• NP3 is guaranteed against corrosion, peeling or flaking for the lifetime of the firearm
    Many people try to compare Nickel Boron to NP3, but it is a completely different finish. Other than being nickel based there isn’t a lot of similarity. Nickel Boron uses Boron vice phosphorous nickel, thus very little to no corrosion resistance and more susceptible to carbon build up, as well as not being self lubricating. NP3 is a high phosphorous nickel with PTFE (Telfon), thus high corrosion resistance and easy to clean, as well as requiring very little lubrication. Nickel Boron is a harder plating than NP3, Rockwell hardness of Rc 62 versus Rc 48. However AR500 steel has an Rc of 51 and NP3 an Rc of 48, so basically it is almost as hard as armor plate. NP3 and Nickel Boron are both electroless processes thus they plate evenly. Keep in mind that standard gun metal breech lugs have an Rc 32, thus bolts/bolt lugs with excessively hard Rc from NiB (Rc 62) or Hard Chrome (Rc 72) can cause metal shavings off the breech lugs as the NiB or HC bolt lugs lock and unlock.

    • Thanks for the info! I went to the Robar website looking for pricing and found all the NP3 vs. Nickel Boron info there also, I appreciate you taking the time to put it here too.

  3. I had a LW 1911 with NP3–best wearing finish I’ve ever had on a firearm.

    • Because great minds think alike…my “pet” LW Commander was sent to Robbie two decades ago as a complete disaster finish wise. After twenty years, in its Norton Special trim, it is still one of my favorite pistols. Essentially, NP3 has a long history as a very good finish for wear, and the lubricity benefits are huge.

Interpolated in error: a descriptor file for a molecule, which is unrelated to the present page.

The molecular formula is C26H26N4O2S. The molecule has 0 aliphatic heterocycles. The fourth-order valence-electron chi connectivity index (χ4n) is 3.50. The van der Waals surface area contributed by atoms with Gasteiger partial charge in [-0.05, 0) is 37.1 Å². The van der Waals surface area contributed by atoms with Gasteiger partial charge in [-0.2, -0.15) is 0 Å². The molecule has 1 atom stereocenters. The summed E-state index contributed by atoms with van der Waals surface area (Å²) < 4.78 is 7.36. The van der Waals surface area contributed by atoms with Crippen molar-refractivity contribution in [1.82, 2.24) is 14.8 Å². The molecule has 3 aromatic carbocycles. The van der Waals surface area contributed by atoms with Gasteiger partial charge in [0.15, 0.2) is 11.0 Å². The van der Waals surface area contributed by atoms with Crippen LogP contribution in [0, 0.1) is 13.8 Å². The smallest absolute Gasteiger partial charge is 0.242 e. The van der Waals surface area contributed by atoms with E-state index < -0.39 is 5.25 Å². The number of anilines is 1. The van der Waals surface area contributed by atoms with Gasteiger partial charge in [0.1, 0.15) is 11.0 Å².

4. I first had Robar do this to an AR bolt over 10 years ago, and it works great.

    I have NP3 on a number of 870’s and I use them in the rain, bottom of the boat and float plane in Alaska, throw them in the case damp, and they still look brand new years later.

  5. PS, don’t tell Bolke this, but NP3 on an HK P7, is the ultimate application of this coating in my book.

    • Pssst…….wait till you see my next article that will be coming out in an Annual Edition from FMG next year…..P7M8-Robar-and Milt Sparks Shark. There will also be a Robar’d HKP9S 45 Target. Don’t worry, I am way ahead of you on this one. Because of the unique operation, metal surface hardness (they don’t take blueing well) and maintenance requirements of the P7, NP3 is one of the best things you can do to them.

  6. I had some coupons from the NRA show in Houston so I sent in 2 carriers and bolts to get the NP3 treatment. Admittedly, I’ve not run my ARs very hard yet.

    I sent in my T/C Encore to get coated in NP3 as well as it had a few specks of rust on it from the wet on our Africa trips so now it’ll be gtg for any future outings.

  7. Robar is great!!
    I have a gagle of Glocks with either NP3 Plus or Poly T2.
    Great finishes. I’m going to be getting a Colt AR. I will be talking to Freddie. Did you just do the bolt or any other parts in any of the Robar coatings?